Reception Phonics worksheets by Subject
Tricky words are ones that your child can’t sound out with their phonics knowledge but need to be learned and remembered. Here are some ideas to help your child learn tricky words.
These are sight words that should not be sounded out before reading but just need to be memorised. Read the word out loud, then trace the word and finally try writing the word.
Cut out these word cards and play bingo with your child. Sometimes you can be the bingo caller and sometimes they should take a turn.
Play a game of pairs with these ‘z’ and ‘qu’ words. Each player takes it in turn to pick up two words and read them out. If they find the same word, that is a pair and they get to keep them. The winner is the player with most pairs
Which of these words end in ‘ss’? Colour in the pictures of the words that have an /s/ sound at the end.
The adult chooses a letter from this list and says: “I spy with my little eye something beginning with...”; the child has to find all the pictured objects that start with that letter. Then pick a different letter and swap roles.
Print and cut out these words with double consonants and play a game of Pairs.
Cut out the letters below. Can you think of a word that starts with each one? Now listen to these words – can you hear the sounds in the word? Can you find the sounds to build the word?
Play this fun memory game and see how many 'oi' words you know.
Children learn to read and spell high-frequency words, the most common words in English-language texts, throughout primary school. Download a list of the top 100 high-frequency words to use for at-home spelling practice and revision.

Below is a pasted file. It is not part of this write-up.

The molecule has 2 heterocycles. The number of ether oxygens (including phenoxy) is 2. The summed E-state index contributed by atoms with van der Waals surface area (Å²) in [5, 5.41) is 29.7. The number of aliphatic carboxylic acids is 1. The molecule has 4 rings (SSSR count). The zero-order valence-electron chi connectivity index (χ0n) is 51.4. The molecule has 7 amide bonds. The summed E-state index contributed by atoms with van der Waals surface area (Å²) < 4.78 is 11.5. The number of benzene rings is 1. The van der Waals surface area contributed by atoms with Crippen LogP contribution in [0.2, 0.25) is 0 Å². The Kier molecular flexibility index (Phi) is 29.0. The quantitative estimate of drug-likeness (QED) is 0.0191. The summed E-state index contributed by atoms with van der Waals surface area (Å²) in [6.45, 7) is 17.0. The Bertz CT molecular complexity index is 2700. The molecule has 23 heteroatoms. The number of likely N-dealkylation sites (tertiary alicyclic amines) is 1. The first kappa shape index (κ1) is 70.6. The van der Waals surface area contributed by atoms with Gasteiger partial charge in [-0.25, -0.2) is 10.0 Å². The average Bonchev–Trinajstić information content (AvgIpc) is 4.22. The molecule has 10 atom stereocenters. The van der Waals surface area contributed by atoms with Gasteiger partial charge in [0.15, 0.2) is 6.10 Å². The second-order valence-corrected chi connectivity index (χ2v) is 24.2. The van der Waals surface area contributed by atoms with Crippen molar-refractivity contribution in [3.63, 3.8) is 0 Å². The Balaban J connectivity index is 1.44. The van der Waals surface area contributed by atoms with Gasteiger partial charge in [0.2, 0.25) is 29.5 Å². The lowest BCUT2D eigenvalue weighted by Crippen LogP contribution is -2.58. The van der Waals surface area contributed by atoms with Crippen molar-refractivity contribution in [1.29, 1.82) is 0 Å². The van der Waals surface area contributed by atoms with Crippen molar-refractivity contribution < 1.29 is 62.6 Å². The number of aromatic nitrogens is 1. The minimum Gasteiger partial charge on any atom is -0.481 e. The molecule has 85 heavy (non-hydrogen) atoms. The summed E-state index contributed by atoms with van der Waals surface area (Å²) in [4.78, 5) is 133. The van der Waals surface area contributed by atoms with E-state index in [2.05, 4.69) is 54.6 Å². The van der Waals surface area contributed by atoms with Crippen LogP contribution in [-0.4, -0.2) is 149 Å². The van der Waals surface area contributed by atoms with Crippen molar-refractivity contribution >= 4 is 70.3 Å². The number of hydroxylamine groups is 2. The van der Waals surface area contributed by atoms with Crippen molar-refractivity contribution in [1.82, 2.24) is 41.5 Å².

Shuffle the word cards and share them between two players. The oldest player starts the game by turning over a card and placing it face up on the table or floor. Each player then takes turns placing cards, face up, next to the card. When the word card and picture card match that’s SNAP! The player with most cards at the end wins.
Read the word cards together and discuss which card belongs to which picture. Shuffle the word cards and share them between two players. The oldest player starts the game by turning over a card and placing it face up on the table or floor. Each player then takes turns placing cards, face up, next to the card. When the word card and picture card match that’s SNAP! The player with most cards at the end wins.
This is a learning-to-read game sometimes used in schools. Cut out all the CVC (consonant, vowel, consonant) words and hold them in a pile. Sit in front of your child and show them one of the words (for example, man). Then show them some of the other words; when you show them a word they’ve already seen (like man) again they shout ‘Full Circle’! The Full Circle exercise will help encourage your child to read the CVC words at a glance. They are looking at the letters in the words and the shape of the words – this is what learning to read is largely about!
Cut out the pointy hand and use it to press each sound in the word. Once you’ve said each sound can you say all the sounds together to make the whole word?
Here is a sound train! Do you remember all the sounds on it? Take a sound from each carriage and write a word!
You’re the teacher! Harry is a child in your class. He has written some of these words correctly. But a few of his word endings are wrong! Put a tick next to the words he’s got correct. Write what the ending should be next to the words Harry has got wrong.
Look at the /oo/ words below. Can you read them out loud? These words are all jumbled up in this wordsearch. Can you find them? Put a tick next to each word that you find.
Have a look at the sounds /sh/ and /ch/. Have fun saying the two sounds – do you sound like a train?
Cut out the shape below. Fold along the lines and stick down the flaps to make a cube. Then take turns to roll the sound die. Each player has to think of a word containing the ‘u’ or ‘i’ sound they roll. Then write down your words.